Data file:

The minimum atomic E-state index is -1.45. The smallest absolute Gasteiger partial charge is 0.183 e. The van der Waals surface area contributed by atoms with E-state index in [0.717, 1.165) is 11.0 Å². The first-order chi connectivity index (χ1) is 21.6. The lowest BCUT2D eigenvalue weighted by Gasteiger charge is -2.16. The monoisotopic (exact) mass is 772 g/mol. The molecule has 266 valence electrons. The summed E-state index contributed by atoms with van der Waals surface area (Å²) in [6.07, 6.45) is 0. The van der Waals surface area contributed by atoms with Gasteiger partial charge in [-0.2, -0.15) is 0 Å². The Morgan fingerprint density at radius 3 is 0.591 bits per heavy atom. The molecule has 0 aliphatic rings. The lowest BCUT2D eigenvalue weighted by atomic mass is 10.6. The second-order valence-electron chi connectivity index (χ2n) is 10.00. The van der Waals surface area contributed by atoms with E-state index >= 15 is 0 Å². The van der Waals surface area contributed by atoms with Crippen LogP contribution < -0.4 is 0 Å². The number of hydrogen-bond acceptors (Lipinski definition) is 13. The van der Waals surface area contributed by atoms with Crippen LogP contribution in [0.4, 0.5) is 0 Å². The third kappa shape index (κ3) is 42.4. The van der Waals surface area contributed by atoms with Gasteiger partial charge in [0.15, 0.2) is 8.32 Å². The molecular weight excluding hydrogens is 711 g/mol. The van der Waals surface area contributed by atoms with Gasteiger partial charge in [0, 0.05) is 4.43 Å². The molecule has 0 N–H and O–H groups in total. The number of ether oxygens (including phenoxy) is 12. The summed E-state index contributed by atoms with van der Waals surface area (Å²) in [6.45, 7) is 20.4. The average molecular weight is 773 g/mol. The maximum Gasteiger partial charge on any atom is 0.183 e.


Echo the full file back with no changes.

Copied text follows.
The minimum atomic E-state index is -1.45. The smallest absolute Gasteiger partial charge is 0.183 e. The van der Waals surface area contributed by atoms with E-state index in [0.717, 1.165) is 11.0 Å². The first-order chi connectivity index (χ1) is 21.6. The lowest BCUT2D eigenvalue weighted by Gasteiger charge is -2.16. The monoisotopic (exact) mass is 772 g/mol. The molecule has 266 valence electrons. The summed E-state index contributed by atoms with van der Waals surface area (Å²) in [6.07, 6.45) is 0. The van der Waals surface area contributed by atoms with Gasteiger partial charge in [-0.2, -0.15) is 0 Å². The Morgan fingerprint density at radius 3 is 0.591 bits per heavy atom. The molecule has 0 aliphatic rings. The lowest BCUT2D eigenvalue weighted by atomic mass is 10.6. The second-order valence-electron chi connectivity index (χ2n) is 10.00. The van der Waals surface area contributed by atoms with E-state index >= 15 is 0 Å². The van der Waals surface area contributed by atoms with Crippen LogP contribution < -0.4 is 0 Å². The number of hydrogen-bond acceptors (Lipinski definition) is 13. The van der Waals surface area contributed by atoms with Crippen LogP contribution in [0.4, 0.5) is 0 Å². The third kappa shape index (κ3) is 42.4. The van der Waals surface area contributed by atoms with Gasteiger partial charge in [0.15, 0.2) is 8.32 Å². The molecular weight excluding hydrogens is 711 g/mol. The van der Waals surface area contributed by atoms with Gasteiger partial charge in [0, 0.05) is 4.43 Å². The molecule has 0 N–H and O–H groups in total. The number of ether oxygens (including phenoxy) is 12. The summed E-state index contributed by atoms with van der Waals surface area (Å²) in [6.45, 7) is 20.4. The average molecular weight is 773 g/mol. The maximum Gasteiger partial charge on any atom is 0.183 e.